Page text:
And there is no reason for a child to repeat any year at all. They can do exams early and can even go onto uni early if they want, although many who are put up a year chose to have a gap year before univeristy so they still go aged 18.

SniffyHock Mon 19-May-08 19:31:24

Hulababy - I think the prep school want her to move up as normal (nursery to reception) but the state school want her to skip reception.

I think skipping reception is a shocking idea. It's not called the foundation stage for nothing. At her age she needs to be in a foundation classroom where play is the main focus. A good teacher can still stimulate and extend a very gifted child in that environment.

whizzylala Mon 19-May-08 19:31:49

She is not in reception at prep school, she is in their foundation which is the year before, they just give her appropriate work and sometimes she goes into reception for maths and reading. So she would be going into reception with her friends and they have said that they will just make her own groups next year for work if needed rather than putting her up.
I just worry about her being with older kids, I think she would cope socially but I just don't want her growing up too fast really. Interesting that they can cont a yr ahead of themselves, i didn't know that.
They suggested (state school) she repeat yr 2.

Hulababy Mon 19-May-08 19:34:51

Ah right -- mis read.

In that case I would put her into reception year and both schools for now and see how it goes, especially in a new school. The reception year is the settling in year - she will learn the new routines, make new friendships, find out how this school does things. And then see how the school cope with your DD's capabilities and take it from there.

NotABanana Mon 19-May-08 19:36:30

I don't see that you would have to do the same for your DS as he might not be of the same ability.

Hulababy Mon 19-May-08 19:38:10

I assume with DS you mean if you send DD to private school then you feel DS should go also.

SniffyHock Mon 19-May-08 19:38:54

Def agree that being with the older children would be hard for her esp if after 2 years she has to stay back.

when I was at school a new girl started in yr 3 with us but after a few weeks they realised that she was in the wrong year group so moved her down to the infants! She was gutted as infants and juniors was (and is) a big thing. For the rest of school she generally wanted to play with us at break time. Imagine how she felt when we left.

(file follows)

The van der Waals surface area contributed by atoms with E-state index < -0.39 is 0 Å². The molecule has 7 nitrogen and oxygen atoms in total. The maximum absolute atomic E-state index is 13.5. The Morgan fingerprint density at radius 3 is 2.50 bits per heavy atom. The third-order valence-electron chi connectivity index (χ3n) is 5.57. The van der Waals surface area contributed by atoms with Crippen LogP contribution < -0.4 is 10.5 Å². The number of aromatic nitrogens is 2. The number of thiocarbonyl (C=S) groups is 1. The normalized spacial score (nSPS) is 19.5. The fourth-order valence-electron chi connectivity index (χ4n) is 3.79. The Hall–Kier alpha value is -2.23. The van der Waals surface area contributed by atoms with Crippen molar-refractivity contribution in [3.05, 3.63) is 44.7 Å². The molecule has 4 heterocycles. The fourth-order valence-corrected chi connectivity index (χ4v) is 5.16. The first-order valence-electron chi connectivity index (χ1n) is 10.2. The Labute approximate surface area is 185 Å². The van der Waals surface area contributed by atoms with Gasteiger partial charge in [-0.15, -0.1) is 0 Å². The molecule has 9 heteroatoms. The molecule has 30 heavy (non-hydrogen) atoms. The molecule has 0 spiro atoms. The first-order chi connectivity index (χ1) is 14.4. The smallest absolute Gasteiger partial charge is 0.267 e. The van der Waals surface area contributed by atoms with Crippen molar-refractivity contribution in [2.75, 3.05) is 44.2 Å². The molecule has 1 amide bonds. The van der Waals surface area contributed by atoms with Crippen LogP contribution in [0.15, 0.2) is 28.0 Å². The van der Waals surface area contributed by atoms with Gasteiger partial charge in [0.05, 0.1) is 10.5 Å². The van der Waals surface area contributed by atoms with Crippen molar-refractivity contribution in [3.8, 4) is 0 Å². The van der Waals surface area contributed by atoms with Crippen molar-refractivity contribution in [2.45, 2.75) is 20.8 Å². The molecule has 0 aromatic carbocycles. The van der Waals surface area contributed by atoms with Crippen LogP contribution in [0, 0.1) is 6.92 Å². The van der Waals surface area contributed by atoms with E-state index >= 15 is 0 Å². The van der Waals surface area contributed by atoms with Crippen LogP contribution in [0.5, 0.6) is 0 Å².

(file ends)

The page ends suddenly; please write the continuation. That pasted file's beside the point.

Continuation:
I don't want to sound like I'm making too big a deal of it but I used to teach at KS2 and know that children can make a big deal of things like this.

If you can, I would keep her where she is and move her to state school for year one.


WendyWeber Mon 19-May-08 19:39:26

A Feb birthday doesn't have to repeat a year in the state system though - birthdays between 01/09 and 28/02 can skip a year - so I don't know why the head said that.

I know several children who have skipped a year (none skipped Reception but one - with a Feb birthday - did skip Y1) and gone on to do well at a selective grammar at 10.

aintnomountainhighenough Mon 19-May-08 19:39:45

I would definitely leave her where she is, they are much more likely to tailor her education. I can't believe the state school are advising that she miss reception and then have to repeat a year at somepoint. At my DDs state school they definitely aren't in to developing their potential so if your local primary is the same your DD definitely wont achieve her potential.

Romy7 Mon 19-May-08 20:34:59

DS1 worked alongside Yr R children in state when he was pre-school (joint FS unit and they thought it was the best way to give him appropriate stimulation - we were never asked and didn't even realise until summer term - they had approached the LEA for advice), then we moved county and he effectively did yr R again in new school. He's now yr 1 in the same school and tbh thinks he's god's gift because he hasn't had to think for 2 years... hence is a lazy fat toad who they can't get to put pencil to paper. He's sort of working with yr 2 for some stuff but it's all a bit of a mess. They've left it too long to sort out and so are asking us what they should do now. The main focus for state schools is to raise the level of the lower achievers to bring them in line for SATs (imho!), so generally speaking kids who are already exceeding SATs levels prove a bit of a challenge - how much resource do you put in for no effect on your school results?! If she is thriving where she is and they've offered a bursary I would scrimp and save and keep her there. Smaller class sizes would do it for me alone... Mind you, we're in an infants/ juniors situation, which exacerbates the problem as there's nowhere to go to access differentiated taught work unless it's 1-1... I wouldn't want him in juniors prematurely tbh...

whizzylala Mon 19-May-08 21:34:35

All your thoughts are so helpful thanks. Keep em coming if you want!
I did mean that I would have to send DS to private too by the way, can't vouch for his capabilities yet as he is only 2!
I think what is making it hard is that the state school is a very good one, if it weren't then it would be a no brainer! I have spoken to a couple of mums and both couldn't fault it. I was just quite surprised by the skipping reception thing, it sort of put me off a bit. I suppose I was expecting her to say oh well we'll just differentiate for her, but perhaps there just aren't the resources. Deep down I want to keep her where she is but do worry about the long term financial commitment. I wish I could try them both on and then decide! If i were to try and get her back into this state school at a later date can they refuse us because we have messed them around?